As we wrote about, the Section 809 Panel had recommended that Congress eliminate most small business set-asides for DoD acquisitions. The Panel suggested replacing small business set-asides with a five percent small business price preference. It looks like Congress heard our concerns—and those voiced throughout industry—and will reject this suggestion.Continue reading
Traditionally, small business set-asides are not utilized in Federal contracts performed outside the United States. The SBA allows for contracts performed outside the United States to use set-asides or sole-source awards, but the FAR does not reflect this. Recently, the Department of Defense, General Services Administration, and NASA have proposed an update the FAR that would reflect the allowance of small business set-asides and sole-source awards in contracts performed outside of the United States.Continue reading
The Section 809 Panel has recommended that Congress eliminate most small business set-asides for DoD acquisitions. The Panel would replace the longstanding set-aside system with a meager five percent small business price preference.
For small government contractors, this recommendation is the policy equivalent of a five-alarm fire. Small contractors may need to fight hard to save the set-aside system.
Get ready for a battle.Continue reading
NAICS code appeals are a useful tool in any small business government contractor’s toolbox. If successful, an appeal can dramatically change a procurement’s competitive landscape—either by limiting the pool of eligible offerors, or expanding it.
Even still, NAICS code appeals are underutilized among contractors. So I wanted to take just a few minutes to walk through the basics of NAICS codes appeals, in case your business ever needs to file one.
Here are 5 Things You Should Know about NAICS appeals:Continue reading
The Air Force’s large NETCENTS-2 IDIQ vehicle did not require orders to be set-aside under the small business pool, except for orders valued between the micro-purchase threshold and simplified acquisition threshold.
In a recent decision, the GAO held that although the NETCENTS-2 contract in question says that Contracting Officers “should” perform a “rule of two” small business set-aside analysis for orders valued over the simplified acquisition threshold, it does not require that such an analysis be performed–meaning that Contracting Officers can validly award such orders to large businesses, even if two or more small business NETCENTS-2 holders exist.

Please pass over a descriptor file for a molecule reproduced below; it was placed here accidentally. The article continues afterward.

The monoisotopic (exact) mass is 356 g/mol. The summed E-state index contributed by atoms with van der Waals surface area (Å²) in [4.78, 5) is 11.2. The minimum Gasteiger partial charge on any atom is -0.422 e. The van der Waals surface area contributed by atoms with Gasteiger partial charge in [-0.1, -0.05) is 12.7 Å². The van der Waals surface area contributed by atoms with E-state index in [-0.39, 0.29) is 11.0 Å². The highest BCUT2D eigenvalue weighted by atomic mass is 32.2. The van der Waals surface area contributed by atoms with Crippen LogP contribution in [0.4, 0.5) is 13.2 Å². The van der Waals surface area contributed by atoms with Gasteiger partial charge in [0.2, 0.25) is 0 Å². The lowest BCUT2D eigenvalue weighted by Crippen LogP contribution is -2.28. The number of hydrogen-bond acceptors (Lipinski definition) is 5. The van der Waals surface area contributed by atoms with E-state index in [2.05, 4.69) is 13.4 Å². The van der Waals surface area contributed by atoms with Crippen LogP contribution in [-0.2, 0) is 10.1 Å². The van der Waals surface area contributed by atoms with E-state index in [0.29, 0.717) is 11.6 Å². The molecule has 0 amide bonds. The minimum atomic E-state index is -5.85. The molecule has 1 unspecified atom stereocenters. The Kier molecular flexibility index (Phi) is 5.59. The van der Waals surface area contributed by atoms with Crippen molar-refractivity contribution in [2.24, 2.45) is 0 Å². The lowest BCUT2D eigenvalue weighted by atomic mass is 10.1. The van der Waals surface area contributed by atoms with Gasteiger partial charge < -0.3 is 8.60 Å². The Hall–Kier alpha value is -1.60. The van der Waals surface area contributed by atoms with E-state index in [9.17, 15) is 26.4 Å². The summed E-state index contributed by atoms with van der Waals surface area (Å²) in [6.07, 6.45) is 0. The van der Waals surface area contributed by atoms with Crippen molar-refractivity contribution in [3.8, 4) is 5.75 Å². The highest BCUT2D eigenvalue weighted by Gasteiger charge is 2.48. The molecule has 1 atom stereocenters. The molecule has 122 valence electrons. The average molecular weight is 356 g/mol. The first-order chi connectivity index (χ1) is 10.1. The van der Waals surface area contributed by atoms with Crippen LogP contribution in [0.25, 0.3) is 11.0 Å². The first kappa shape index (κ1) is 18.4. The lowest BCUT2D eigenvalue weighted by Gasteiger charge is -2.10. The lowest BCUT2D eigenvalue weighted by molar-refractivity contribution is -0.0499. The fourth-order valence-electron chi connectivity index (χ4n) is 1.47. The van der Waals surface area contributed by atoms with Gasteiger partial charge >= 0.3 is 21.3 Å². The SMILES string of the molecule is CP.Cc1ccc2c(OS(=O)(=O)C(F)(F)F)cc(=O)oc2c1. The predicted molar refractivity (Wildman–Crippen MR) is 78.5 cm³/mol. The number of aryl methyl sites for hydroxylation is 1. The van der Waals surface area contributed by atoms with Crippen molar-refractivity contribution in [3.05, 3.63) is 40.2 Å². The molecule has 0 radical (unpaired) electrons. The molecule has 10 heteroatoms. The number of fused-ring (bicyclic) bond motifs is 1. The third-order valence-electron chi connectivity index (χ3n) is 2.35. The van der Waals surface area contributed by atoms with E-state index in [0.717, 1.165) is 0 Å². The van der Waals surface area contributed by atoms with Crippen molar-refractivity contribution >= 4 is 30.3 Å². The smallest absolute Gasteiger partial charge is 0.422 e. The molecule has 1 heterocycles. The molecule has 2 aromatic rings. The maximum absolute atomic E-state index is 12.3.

To be eligible for a small business set-aside procurement seeking a manufactured product, an offeror has to either be the product’s manufacturer or otherwise qualify under the nonmanufacturer rule.
Determining whether a business qualifies—either as the manufacturer or nonmanufacturer—can be a fact-intensive and confusing task. But it’s a vitally important one, as the penalty for not qualifying can be the loss of an awarded contract.
Recently, however, the SBA Office of Hearings and Appeals provided important clarity on how a small business might qualify as a nonmanufacturer.
Let’s take a look.
As a general rule, the SBA is prohibited from accepting a solicitation into the 8(a) Business Development Program if the procuring agency previously expressed publicly a clear intent to award the contract as a small business set-aside.
On its face, this restriction seems clear. In practice, it can be anything but—the inquiry usually focuses on whether the agency’s prior intent was definitive enough to count.
In SKC, LLC, B-415151 (Nov. 20, 2017), GAO provided important clarity about this restriction.